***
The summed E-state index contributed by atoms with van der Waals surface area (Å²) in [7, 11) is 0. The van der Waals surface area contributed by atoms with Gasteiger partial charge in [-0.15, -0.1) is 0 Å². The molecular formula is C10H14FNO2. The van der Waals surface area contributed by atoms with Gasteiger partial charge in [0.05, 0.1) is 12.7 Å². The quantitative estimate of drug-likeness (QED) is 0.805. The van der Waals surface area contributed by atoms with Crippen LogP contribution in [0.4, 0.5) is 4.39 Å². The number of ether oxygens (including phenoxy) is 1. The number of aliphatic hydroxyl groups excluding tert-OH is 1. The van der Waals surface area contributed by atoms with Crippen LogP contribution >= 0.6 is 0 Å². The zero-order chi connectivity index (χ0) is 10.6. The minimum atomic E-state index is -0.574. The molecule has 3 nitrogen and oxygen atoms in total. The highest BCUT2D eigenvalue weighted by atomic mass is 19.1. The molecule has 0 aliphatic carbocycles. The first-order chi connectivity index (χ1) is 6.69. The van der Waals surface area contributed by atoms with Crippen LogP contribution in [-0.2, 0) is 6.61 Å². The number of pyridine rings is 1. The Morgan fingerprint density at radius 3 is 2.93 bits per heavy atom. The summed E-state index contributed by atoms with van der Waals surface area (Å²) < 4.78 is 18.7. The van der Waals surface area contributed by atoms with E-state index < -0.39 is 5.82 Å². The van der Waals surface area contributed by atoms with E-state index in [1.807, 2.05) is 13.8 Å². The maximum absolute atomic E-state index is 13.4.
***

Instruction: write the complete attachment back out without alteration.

The summed E-state index contributed by atoms with van der Waals surface area (Å²) in [7, 11) is 0. The van der Waals surface area contributed by atoms with Gasteiger partial charge in [-0.15, -0.1) is 0 Å². The molecular formula is C10H14FNO2. The van der Waals surface area contributed by atoms with Gasteiger partial charge in [0.05, 0.1) is 12.7 Å². The quantitative estimate of drug-likeness (QED) is 0.805. The van der Waals surface area contributed by atoms with Crippen LogP contribution in [0.4, 0.5) is 4.39 Å². The number of ether oxygens (including phenoxy) is 1. The number of aliphatic hydroxyl groups excluding tert-OH is 1. The van der Waals surface area contributed by atoms with Crippen LogP contribution >= 0.6 is 0 Å². The zero-order chi connectivity index (χ0) is 10.6. The minimum atomic E-state index is -0.574. The molecule has 3 nitrogen and oxygen atoms in total. The highest BCUT2D eigenvalue weighted by atomic mass is 19.1. The molecule has 0 aliphatic carbocycles. The first-order chi connectivity index (χ1) is 6.69. The van der Waals surface area contributed by atoms with Crippen LogP contribution in [-0.2, 0) is 6.61 Å². The number of pyridine rings is 1. The Morgan fingerprint density at radius 3 is 2.93 bits per heavy atom. The summed E-state index contributed by atoms with van der Waals surface area (Å²) < 4.78 is 18.7. The van der Waals surface area contributed by atoms with E-state index < -0.39 is 5.82 Å². The van der Waals surface area contributed by atoms with E-state index in [1.807, 2.05) is 13.8 Å². The maximum absolute atomic E-state index is 13.4.